Cognitive Psychology Class Notes > Schemas

Definition of Schema:

  • generalized knowledge about situations and events
  • schemas guide our recognition and understanding of new information by providing expectations about what should occur

Scripts (a type of schema):

    • simple, well-structured sequence of events of a highly familiar activity

How do Schemas Operate?

  1. during memory selection (during the selection of material to be remembered)
  2. during memory abstraction (when we extract meaning, and not necessarily details)
  3. during memory interpretation (when schemas help us to comprehend)
  4. during integration (when we form a single memory representation)

Schemas and Memory Selection:

  • 3 conditions that determine whether a piece of info will be selected for encoding:
    • a person must have a relevant schema
    • the schema must be activated
    • the incoming info must be important with respect to the schema
  • we remember schema-consistent info when incidental learning is involved better than schema-inconsistent info ["office schema" example]
  • we remember schema-inconsistent info when intentional learningis involved better than schema-consistent info

Schemas and Memory Abstraction and Integration:

LAB DEMO: Bransford and Franks (1971)

  • memory abstraction:

cognitive process by which we store the meaning of a message and not the exact wording and grammatical structure

  • Reconstructive Model of Memory (Bransford & Franks, 1971)

constructed four-fact sentences, and broke them down into smaller sentences:

4 - The ants in the kitchen ate the sweet jelly that was on the table.

3 - The ants in the kitchen ate the sweet jelly

2 - The ants in the kitchen ate the jelly.

1 - The jelly was sweet.

Acquisition: Ss heard 1-, 2-, and 3-fact sentences only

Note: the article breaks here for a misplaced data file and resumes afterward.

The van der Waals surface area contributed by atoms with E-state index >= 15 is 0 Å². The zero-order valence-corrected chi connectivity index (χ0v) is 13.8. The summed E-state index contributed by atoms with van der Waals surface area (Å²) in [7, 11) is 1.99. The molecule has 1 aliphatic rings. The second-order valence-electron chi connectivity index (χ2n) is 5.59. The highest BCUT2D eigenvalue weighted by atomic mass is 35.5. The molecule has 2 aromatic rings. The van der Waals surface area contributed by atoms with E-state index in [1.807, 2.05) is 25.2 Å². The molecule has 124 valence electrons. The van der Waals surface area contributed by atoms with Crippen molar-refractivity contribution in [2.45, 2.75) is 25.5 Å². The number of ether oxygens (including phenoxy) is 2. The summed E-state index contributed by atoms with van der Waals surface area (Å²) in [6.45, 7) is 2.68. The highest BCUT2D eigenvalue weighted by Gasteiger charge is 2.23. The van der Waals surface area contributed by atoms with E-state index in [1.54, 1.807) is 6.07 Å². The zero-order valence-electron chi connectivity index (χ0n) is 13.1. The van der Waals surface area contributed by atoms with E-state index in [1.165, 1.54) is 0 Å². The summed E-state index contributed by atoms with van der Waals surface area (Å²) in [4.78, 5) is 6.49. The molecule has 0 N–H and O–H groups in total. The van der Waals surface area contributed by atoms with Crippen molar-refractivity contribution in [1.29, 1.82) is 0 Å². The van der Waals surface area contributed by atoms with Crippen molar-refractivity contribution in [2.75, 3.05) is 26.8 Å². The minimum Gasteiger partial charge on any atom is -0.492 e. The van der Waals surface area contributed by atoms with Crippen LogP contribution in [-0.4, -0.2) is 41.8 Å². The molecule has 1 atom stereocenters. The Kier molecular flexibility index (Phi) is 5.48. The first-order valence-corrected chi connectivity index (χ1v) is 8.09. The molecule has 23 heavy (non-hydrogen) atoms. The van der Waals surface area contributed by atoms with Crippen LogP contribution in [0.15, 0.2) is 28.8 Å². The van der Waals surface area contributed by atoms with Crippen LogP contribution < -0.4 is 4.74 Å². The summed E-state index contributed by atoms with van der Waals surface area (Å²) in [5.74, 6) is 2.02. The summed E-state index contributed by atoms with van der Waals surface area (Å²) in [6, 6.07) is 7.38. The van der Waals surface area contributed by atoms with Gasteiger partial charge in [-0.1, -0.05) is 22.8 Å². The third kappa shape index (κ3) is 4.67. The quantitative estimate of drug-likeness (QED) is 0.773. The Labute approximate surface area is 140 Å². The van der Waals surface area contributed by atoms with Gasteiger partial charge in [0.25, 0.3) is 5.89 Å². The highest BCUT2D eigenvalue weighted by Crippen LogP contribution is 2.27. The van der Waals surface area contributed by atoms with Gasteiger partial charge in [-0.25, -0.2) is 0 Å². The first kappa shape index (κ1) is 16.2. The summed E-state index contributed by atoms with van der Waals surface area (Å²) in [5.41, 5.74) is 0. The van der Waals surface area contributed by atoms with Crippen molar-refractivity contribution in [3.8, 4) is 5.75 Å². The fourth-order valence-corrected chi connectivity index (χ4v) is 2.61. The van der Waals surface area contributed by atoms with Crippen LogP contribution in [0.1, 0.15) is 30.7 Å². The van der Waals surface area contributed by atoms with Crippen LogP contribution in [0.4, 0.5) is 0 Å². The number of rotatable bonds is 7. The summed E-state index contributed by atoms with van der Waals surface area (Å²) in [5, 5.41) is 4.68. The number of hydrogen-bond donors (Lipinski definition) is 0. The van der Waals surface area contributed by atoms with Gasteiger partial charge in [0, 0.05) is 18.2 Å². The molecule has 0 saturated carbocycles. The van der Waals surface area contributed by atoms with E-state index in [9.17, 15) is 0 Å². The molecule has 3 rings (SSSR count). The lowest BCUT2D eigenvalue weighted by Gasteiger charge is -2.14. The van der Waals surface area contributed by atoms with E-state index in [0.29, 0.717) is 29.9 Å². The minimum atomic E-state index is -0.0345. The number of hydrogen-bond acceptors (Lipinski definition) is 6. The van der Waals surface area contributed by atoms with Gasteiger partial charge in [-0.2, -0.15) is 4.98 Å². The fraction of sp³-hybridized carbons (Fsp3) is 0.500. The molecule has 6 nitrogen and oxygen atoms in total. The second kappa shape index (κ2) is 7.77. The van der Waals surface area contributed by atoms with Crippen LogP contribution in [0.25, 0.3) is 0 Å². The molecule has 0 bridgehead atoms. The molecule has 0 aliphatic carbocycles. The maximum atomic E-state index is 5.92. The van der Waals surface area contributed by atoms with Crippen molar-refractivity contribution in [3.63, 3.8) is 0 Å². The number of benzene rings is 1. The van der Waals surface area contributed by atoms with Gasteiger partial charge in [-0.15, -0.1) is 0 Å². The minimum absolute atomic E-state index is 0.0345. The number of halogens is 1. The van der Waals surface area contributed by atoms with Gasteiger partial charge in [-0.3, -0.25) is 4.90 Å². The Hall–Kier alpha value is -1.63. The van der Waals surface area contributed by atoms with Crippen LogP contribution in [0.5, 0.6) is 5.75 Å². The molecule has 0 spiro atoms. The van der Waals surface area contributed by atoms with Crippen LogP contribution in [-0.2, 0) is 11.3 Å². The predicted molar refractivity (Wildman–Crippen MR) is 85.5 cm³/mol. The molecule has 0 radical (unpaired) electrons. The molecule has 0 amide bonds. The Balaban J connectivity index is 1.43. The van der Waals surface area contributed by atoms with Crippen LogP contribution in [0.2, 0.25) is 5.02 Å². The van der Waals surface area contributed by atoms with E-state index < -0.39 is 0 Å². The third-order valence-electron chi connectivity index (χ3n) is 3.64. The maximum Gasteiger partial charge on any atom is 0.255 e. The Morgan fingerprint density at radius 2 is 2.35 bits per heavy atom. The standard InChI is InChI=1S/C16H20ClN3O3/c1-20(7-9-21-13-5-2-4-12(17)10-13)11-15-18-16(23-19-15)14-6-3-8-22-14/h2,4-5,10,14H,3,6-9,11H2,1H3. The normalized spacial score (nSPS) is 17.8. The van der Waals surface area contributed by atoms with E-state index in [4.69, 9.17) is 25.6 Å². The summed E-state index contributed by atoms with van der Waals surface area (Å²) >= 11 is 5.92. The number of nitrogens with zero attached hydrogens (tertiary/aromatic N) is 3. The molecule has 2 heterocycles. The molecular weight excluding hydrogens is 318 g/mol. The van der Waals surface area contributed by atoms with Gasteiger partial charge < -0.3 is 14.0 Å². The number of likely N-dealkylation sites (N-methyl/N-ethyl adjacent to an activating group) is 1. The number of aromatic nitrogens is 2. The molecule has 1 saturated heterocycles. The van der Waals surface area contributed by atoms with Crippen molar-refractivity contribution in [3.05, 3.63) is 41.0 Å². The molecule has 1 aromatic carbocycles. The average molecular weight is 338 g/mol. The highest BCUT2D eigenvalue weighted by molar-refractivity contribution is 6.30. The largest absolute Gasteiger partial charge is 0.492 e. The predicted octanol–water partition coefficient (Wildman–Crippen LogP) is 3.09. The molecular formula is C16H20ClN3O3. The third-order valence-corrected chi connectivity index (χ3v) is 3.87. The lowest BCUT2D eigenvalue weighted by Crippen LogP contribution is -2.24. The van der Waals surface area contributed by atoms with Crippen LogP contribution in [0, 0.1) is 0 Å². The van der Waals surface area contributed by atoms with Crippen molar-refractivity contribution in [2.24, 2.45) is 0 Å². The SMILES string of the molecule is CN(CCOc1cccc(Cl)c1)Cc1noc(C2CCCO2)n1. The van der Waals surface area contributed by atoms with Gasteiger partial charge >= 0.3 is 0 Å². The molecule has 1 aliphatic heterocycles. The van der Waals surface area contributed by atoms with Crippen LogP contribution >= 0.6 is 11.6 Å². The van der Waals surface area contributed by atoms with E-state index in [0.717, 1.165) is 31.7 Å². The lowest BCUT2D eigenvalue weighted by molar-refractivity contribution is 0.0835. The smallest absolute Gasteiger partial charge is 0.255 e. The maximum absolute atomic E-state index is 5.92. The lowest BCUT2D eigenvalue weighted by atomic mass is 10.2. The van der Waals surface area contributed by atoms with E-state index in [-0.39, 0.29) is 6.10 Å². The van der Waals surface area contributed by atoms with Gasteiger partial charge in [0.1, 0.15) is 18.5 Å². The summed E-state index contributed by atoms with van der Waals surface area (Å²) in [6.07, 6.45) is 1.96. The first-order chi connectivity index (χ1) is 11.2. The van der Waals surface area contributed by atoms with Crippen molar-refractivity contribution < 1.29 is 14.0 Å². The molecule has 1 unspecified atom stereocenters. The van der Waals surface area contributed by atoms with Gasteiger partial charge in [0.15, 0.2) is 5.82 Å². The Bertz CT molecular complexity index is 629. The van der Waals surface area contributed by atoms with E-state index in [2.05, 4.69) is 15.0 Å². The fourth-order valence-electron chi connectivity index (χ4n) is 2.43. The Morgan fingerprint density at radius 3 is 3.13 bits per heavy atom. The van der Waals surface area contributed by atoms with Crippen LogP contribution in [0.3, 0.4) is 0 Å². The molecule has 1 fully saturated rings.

Test: Ss heard 1-, 2-, 3-, 4-fact sentences (most of which were never presented) and noncase sentences

Results: the more facts in the sentences, the more likely Ss would judge them as old and with higher confidence

why were Ss consistently more likely to believe they heard the whole story -- which they had not -- than the simpler sentences -- which they had heard?

the mind's search for meaning -- when presented with a random series of statements, the mind tries to put them together in a way that tells a meaningful, coherent story

rather than finding verbatim memory, B & F found memory for meaning or memory based on abstraction of meaning from memory and the semantic integration of related material

because the 4-fact sentences most closely match the full meaning of the sentence stories in memory, Ss were most confident of having heard them before

Constructive Model: we integrate info from individual sentences in order to construct larger ideas; emphasizes the active nature of our cognitive processes

Loftus & Palmer (1974)

    • altering memory representations of witnessed events
    • original info combines with info received after the fact to form one memory representation for a complex event
    • Ss view movie of car accident, Ss ask questions about the event:

Critical Question:

'About how fast were the cars going when then SMASHED / COLLIDED / BUMPED / HIT / CONTACTED each other?

Postevent Info

Ave. Speed Estimate











One week later subjects were asked:

'Was there broken glass?'

    • Ss constructed a meaningful, coherent story of the event based on original info and postevent info
    • despite our sense that we remember episodes or events accurately (I vividly recall that..."I saw it with my own eyes!"), we seem to be unaware of the extent to which later events may have altered our memories

Schemas and Memory Interpretation: Inferences

  • with the aid of our previous knowledge, we make logical interpretations and conclusions on information that is never presented to us --> these are inferences

Bransford et al. (1972)

Study sentences:

(1)Three turtles rested beside a floating log, and a fish swam beneath them.

(2)Three turtles rested on a floating log, and a fish swam beneath them.

Recognition sentences:

(3)Three turtles rested beside a floating log, and a fish swam beneath it.

(4)Three turtles rested on a floating log, and a fish swam beneath it.

Mental model:











    • Ss who saw (2) recognized that they had seen (3) more often than Ss who saw (1)
    • it's a reasonable inference!! --> it's a construction

Conclusions about Schemas:

  • schemas are based on our general world knowledge and experiences
  • schemas operate in the selection of memories
  • schemas encourage memory abstraction
  • schemas influence interpretations of our memory for info
  • schemas lead to integration of info in memory

Definition of Metacognition:

  • knowledge and awareness of your own cognitive processes

"I don't recall"

"I understood this fairly well"

"I won't be able to solve this problem right away"

"I can't study with the TV on"

"Her name is on the tip of my tongue"